Time to Tweak Your New Year’s Resolutions

by Rosa Dominguez

Every year, millions of people look back at the goals they set for the New Year and see where they fell short. Many people make resolutions at the beginning of the year, fall short in reaching them, and then beat themselves up when they get ready to go into the next year. One personal development coach says that’s the wrong way to go about improving your life, and she offers a whole new “zoom out” approach to successful transformation.

“We often get in the habit of just setting goals, not reaching them, and then being hard on ourselves as we set them again the following year,” explains Katie Sandler, personal development and career coach. “This year, do yourself a favor and take a whole new approach. My approach helps people make an impact and finally become unstuck.”

According to a study published in the journal PLoS One, most of the goals people set each January focus on physical health, weight loss and eating habits. Their large-scale study finds that one year later, 55 percent feel they were successful with the goals they had set, and that there were two things that helped them be more successful. 

The first thing was having approach-oriented goals, rather than avoidance-oriented ones. In other words, instead of making the goal to completely avoid something, people are more successful if they have a proactive way to approach it that is healthier and more manageable.

Second, those who had some kind of support were significantly more successful compared to those who did not. That support can be in the form of a group, friend or personal development coach. When you have someone who can help keep you motivated and mindful, it goes a long way toward achieving goals and dreams.

Sandler’s approach involves looking back over the last year, but not in an effort to look at shortcomings or beat yourself up. Instead, it’s about viewing your life from a distance, seeing what you’d like to change, and then visualizing what you want your life to be like. 

Here are the steps to Sandler’s “zoom out” approach to planning for the New Year:

  • Get a journal and set aside time for personal reflection.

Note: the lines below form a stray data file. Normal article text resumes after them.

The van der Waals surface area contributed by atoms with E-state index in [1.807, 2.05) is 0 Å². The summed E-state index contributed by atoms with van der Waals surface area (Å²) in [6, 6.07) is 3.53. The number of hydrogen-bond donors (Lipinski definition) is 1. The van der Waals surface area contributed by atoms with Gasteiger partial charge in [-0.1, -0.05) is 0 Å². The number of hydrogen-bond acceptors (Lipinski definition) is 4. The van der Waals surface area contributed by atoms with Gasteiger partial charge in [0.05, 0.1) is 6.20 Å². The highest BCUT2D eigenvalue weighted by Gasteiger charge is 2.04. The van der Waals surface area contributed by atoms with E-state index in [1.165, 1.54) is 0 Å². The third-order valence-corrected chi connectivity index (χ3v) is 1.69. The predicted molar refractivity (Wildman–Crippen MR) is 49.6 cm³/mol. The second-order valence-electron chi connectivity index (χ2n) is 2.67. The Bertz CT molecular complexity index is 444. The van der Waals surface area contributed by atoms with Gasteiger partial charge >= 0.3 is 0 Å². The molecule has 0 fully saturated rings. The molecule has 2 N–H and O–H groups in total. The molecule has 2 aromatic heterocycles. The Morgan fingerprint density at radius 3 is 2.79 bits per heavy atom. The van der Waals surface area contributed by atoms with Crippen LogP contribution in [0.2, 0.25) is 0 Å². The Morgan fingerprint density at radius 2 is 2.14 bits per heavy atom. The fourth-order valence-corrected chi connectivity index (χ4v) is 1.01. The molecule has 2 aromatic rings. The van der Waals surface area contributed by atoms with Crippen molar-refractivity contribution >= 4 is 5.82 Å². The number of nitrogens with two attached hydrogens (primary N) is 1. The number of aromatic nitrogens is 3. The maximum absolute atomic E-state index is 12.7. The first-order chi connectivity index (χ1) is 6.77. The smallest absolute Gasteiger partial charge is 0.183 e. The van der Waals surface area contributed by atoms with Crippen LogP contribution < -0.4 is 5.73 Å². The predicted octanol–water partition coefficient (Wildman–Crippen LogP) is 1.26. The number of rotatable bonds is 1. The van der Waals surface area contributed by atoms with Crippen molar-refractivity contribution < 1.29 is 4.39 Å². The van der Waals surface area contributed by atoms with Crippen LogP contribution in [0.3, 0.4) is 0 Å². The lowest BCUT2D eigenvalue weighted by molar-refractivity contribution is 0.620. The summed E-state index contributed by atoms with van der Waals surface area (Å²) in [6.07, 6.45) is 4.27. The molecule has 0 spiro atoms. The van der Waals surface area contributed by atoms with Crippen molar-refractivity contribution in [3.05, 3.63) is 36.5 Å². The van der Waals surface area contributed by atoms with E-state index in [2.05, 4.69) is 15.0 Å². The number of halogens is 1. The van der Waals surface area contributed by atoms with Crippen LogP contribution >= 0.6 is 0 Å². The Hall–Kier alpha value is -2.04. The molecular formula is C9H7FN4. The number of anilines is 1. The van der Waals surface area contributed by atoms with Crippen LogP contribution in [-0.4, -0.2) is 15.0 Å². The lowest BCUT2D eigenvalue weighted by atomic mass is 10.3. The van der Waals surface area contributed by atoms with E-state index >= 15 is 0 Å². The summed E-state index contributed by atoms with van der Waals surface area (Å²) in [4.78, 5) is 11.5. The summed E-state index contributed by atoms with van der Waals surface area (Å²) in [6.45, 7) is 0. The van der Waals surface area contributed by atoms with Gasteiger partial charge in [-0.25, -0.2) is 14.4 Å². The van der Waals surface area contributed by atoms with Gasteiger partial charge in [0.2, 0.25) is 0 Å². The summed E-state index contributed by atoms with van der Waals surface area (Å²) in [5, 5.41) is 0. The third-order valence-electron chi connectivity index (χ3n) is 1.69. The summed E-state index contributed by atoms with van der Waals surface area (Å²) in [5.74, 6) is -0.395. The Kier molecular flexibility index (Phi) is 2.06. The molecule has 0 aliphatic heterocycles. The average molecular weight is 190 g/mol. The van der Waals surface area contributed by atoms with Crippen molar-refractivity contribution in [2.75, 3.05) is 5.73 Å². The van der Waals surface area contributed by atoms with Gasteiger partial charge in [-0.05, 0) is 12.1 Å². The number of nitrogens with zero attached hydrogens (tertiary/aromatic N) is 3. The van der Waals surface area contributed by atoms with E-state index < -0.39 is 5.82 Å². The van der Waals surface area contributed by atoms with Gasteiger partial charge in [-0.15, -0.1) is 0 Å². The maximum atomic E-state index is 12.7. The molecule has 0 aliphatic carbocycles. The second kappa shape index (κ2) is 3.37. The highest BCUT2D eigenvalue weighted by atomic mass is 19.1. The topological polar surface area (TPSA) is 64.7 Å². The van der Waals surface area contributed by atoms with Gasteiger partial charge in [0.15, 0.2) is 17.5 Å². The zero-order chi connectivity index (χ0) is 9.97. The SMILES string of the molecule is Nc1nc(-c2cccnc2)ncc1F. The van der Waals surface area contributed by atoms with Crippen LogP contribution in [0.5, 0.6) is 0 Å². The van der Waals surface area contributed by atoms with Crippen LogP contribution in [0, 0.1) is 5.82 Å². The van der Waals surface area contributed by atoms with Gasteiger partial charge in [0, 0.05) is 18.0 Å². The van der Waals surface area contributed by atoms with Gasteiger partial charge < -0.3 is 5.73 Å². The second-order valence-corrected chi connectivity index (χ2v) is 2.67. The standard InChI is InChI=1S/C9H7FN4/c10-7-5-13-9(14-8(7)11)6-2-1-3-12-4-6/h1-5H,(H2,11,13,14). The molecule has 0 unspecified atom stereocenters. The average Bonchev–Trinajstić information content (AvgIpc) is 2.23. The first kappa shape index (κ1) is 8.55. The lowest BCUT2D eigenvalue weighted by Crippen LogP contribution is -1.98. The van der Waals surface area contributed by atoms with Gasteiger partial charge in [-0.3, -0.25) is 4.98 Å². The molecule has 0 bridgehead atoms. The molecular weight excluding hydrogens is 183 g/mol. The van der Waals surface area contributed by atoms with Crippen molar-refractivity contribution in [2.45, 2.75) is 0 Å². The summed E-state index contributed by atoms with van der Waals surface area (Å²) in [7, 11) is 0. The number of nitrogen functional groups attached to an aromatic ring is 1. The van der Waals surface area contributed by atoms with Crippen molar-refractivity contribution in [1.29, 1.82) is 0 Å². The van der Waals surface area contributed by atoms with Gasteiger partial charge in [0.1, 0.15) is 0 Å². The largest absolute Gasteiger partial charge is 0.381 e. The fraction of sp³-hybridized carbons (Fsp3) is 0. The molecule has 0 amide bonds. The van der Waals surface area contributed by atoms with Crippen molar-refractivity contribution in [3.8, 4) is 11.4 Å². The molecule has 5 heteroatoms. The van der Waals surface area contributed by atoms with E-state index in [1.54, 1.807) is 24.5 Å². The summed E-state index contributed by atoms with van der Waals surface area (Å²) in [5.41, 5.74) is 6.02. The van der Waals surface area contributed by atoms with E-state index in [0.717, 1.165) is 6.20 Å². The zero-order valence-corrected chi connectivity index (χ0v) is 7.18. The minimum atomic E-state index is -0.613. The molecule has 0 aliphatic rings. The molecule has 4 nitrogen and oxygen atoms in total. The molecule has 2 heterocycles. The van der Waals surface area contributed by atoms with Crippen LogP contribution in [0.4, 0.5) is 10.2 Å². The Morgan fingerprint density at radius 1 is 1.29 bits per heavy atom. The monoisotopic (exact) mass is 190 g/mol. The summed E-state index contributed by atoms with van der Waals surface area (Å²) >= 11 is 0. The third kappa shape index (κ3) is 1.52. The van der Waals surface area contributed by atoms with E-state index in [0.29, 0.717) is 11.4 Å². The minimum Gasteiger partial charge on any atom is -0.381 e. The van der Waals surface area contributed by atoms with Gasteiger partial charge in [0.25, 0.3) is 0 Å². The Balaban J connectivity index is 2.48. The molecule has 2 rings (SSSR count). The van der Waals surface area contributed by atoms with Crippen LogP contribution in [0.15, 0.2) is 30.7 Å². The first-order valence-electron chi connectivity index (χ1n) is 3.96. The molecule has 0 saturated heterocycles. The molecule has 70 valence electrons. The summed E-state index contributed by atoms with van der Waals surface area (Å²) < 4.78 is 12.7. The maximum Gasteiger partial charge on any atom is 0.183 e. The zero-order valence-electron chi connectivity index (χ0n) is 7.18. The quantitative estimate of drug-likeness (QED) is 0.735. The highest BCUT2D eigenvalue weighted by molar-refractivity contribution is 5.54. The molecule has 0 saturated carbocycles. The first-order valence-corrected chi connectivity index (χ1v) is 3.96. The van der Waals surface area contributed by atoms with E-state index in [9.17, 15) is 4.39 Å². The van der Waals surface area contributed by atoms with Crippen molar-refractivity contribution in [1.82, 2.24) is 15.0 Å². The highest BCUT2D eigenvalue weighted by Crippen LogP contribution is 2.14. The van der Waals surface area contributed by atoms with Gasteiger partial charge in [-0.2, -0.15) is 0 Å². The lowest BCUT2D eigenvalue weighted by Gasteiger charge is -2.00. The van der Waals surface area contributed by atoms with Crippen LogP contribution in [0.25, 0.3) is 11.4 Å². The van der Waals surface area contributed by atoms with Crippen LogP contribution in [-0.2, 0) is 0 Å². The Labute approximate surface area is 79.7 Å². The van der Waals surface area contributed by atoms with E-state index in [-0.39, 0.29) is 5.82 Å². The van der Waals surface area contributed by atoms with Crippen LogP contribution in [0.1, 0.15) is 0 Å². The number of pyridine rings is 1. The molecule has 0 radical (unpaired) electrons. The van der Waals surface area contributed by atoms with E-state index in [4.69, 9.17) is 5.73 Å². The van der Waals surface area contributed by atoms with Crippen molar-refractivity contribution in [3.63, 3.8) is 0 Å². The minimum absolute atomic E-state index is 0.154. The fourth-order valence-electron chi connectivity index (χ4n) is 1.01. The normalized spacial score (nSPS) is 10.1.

• Get perspective by zooming out and viewing your life over the last year. To do this, visualize that you are watching your life in a movie reel. Observing from a distance will give you a chance to be objective.
  • Ask yourself questions and write the answers in your journal. Ask yourself how the last year felt, what it meant to you, if there is a misalignment in what you see and what you want, what feels good and right, what needs to shift to be more aligned with what you want, and what you want the coming year to look like.
  • As you perform this exercise, strive to be objective and mindful, but be gentle with yourself. If there are things you didn’t like that’s okay, this is the time to put them in the spotlight so there can be a shift. Visualize how you want the next year to be and write it down.
  • With that visualization in mind, go into the New Year with a positive attitude, moving your life in the direction that you want it to be. Be gentle with yourself and just keep moving forward.

“A new year is the perfect time for reflection and transformation,” says Sandler. “When you do this, you will have a visualization of what you want your life to be like and that can help make it happen. By zooming out you gain a different perspective about yourself and it can be powerful in helping with self-transformation.”

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